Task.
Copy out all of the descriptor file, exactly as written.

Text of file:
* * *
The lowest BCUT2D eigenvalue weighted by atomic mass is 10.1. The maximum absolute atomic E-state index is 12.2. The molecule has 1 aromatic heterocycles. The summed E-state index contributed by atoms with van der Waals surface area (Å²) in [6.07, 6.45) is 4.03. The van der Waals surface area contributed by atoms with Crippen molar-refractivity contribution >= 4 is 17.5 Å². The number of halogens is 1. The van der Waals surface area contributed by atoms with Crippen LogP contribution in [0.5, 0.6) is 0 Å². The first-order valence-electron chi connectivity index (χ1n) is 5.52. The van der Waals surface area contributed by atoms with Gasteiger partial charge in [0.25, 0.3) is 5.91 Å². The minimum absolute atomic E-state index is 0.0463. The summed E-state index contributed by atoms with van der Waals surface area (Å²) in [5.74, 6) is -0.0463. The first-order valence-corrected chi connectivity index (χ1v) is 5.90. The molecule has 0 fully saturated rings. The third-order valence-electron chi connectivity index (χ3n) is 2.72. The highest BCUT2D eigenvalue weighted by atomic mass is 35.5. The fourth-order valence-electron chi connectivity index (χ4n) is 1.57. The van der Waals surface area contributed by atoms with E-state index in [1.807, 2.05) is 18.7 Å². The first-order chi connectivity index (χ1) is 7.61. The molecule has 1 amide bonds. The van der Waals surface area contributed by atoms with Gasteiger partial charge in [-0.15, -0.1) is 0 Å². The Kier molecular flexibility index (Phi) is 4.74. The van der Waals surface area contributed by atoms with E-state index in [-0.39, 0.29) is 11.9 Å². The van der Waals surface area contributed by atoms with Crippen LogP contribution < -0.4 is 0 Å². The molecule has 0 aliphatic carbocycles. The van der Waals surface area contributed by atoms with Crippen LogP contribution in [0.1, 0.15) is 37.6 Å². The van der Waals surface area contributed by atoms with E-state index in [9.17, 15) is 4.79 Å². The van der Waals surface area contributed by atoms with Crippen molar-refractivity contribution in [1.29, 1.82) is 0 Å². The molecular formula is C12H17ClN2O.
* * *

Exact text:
The lowest BCUT2D eigenvalue weighted by atomic mass is 10.1. The maximum absolute atomic E-state index is 12.2. The molecule has 1 aromatic heterocycles. The summed E-state index contributed by atoms with van der Waals surface area (Å²) in [6.07, 6.45) is 4.03. The van der Waals surface area contributed by atoms with Crippen molar-refractivity contribution >= 4 is 17.5 Å². The number of halogens is 1. The van der Waals surface area contributed by atoms with Crippen LogP contribution in [0.5, 0.6) is 0 Å². The first-order valence-electron chi connectivity index (χ1n) is 5.52. The van der Waals surface area contributed by atoms with Gasteiger partial charge in [0.25, 0.3) is 5.91 Å². The minimum absolute atomic E-state index is 0.0463. The summed E-state index contributed by atoms with van der Waals surface area (Å²) in [5.74, 6) is -0.0463. The first-order valence-corrected chi connectivity index (χ1v) is 5.90. The molecule has 0 fully saturated rings. The third-order valence-electron chi connectivity index (χ3n) is 2.72. The highest BCUT2D eigenvalue weighted by atomic mass is 35.5. The fourth-order valence-electron chi connectivity index (χ4n) is 1.57. The van der Waals surface area contributed by atoms with E-state index in [1.807, 2.05) is 18.7 Å². The first-order chi connectivity index (χ1) is 7.61. The molecule has 1 amide bonds. The van der Waals surface area contributed by atoms with Gasteiger partial charge in [-0.15, -0.1) is 0 Å². The Kier molecular flexibility index (Phi) is 4.74. The van der Waals surface area contributed by atoms with E-state index in [-0.39, 0.29) is 11.9 Å². The van der Waals surface area contributed by atoms with Crippen LogP contribution < -0.4 is 0 Å². The molecule has 0 aliphatic carbocycles. The van der Waals surface area contributed by atoms with Crippen LogP contribution in [0.1, 0.15) is 37.6 Å². The van der Waals surface area contributed by atoms with E-state index in [9.17, 15) is 4.79 Å². The van der Waals surface area contributed by atoms with Crippen molar-refractivity contribution in [1.29, 1.82) is 0 Å². The molecular formula is C12H17ClN2O.